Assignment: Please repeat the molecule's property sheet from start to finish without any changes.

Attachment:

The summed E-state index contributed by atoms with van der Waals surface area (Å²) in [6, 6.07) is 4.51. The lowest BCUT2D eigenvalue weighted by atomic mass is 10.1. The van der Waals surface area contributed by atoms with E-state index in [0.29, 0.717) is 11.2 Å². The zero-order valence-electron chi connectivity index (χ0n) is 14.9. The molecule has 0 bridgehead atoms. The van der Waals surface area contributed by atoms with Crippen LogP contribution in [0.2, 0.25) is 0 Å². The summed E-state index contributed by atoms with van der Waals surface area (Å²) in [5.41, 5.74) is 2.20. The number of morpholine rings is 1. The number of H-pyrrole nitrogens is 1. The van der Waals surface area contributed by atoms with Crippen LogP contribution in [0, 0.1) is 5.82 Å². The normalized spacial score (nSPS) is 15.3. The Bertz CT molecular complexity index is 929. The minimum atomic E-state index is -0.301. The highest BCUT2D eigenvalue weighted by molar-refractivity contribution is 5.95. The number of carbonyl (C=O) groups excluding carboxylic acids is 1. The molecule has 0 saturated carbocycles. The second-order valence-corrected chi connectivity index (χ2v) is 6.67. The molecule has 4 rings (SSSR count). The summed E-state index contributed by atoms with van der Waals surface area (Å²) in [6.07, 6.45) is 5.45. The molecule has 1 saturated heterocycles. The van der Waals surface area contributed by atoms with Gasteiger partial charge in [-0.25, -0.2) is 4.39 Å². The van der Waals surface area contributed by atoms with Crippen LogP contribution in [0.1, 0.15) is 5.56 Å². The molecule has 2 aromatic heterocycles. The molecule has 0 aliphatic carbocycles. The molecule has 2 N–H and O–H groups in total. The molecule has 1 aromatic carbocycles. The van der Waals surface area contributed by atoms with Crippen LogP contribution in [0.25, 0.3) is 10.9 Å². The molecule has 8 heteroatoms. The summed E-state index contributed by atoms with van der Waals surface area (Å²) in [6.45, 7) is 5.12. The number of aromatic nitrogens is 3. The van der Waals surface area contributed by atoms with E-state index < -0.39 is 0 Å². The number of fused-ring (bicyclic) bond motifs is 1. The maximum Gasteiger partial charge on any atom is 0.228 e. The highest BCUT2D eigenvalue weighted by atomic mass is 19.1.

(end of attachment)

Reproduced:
The summed E-state index contributed by atoms with van der Waals surface area (Å²) in [6, 6.07) is 4.51. The lowest BCUT2D eigenvalue weighted by atomic mass is 10.1. The van der Waals surface area contributed by atoms with E-state index in [0.29, 0.717) is 11.2 Å². The zero-order valence-electron chi connectivity index (χ0n) is 14.9. The molecule has 0 bridgehead atoms. The van der Waals surface area contributed by atoms with Crippen LogP contribution in [0.2, 0.25) is 0 Å². The summed E-state index contributed by atoms with van der Waals surface area (Å²) in [5.41, 5.74) is 2.20. The number of morpholine rings is 1. The number of H-pyrrole nitrogens is 1. The van der Waals surface area contributed by atoms with Crippen LogP contribution in [0, 0.1) is 5.82 Å². The normalized spacial score (nSPS) is 15.3. The Bertz CT molecular complexity index is 929. The minimum atomic E-state index is -0.301. The highest BCUT2D eigenvalue weighted by molar-refractivity contribution is 5.95. The number of carbonyl (C=O) groups excluding carboxylic acids is 1. The molecule has 0 saturated carbocycles. The second-order valence-corrected chi connectivity index (χ2v) is 6.67. The molecule has 4 rings (SSSR count). The summed E-state index contributed by atoms with van der Waals surface area (Å²) in [6.07, 6.45) is 5.45. The molecule has 1 saturated heterocycles. The van der Waals surface area contributed by atoms with Gasteiger partial charge in [-0.25, -0.2) is 4.39 Å². The van der Waals surface area contributed by atoms with Crippen LogP contribution in [0.1, 0.15) is 5.56 Å². The molecule has 2 aromatic heterocycles. The molecule has 0 aliphatic carbocycles. The molecule has 2 N–H and O–H groups in total. The molecule has 1 aromatic carbocycles. The van der Waals surface area contributed by atoms with Crippen LogP contribution in [0.25, 0.3) is 10.9 Å². The molecule has 8 heteroatoms. The summed E-state index contributed by atoms with van der Waals surface area (Å²) in [6.45, 7) is 5.12. The number of aromatic nitrogens is 3. The van der Waals surface area contributed by atoms with E-state index < -0.39 is 0 Å². The number of fused-ring (bicyclic) bond motifs is 1. The maximum Gasteiger partial charge on any atom is 0.228 e. The highest BCUT2D eigenvalue weighted by atomic mass is 19.1.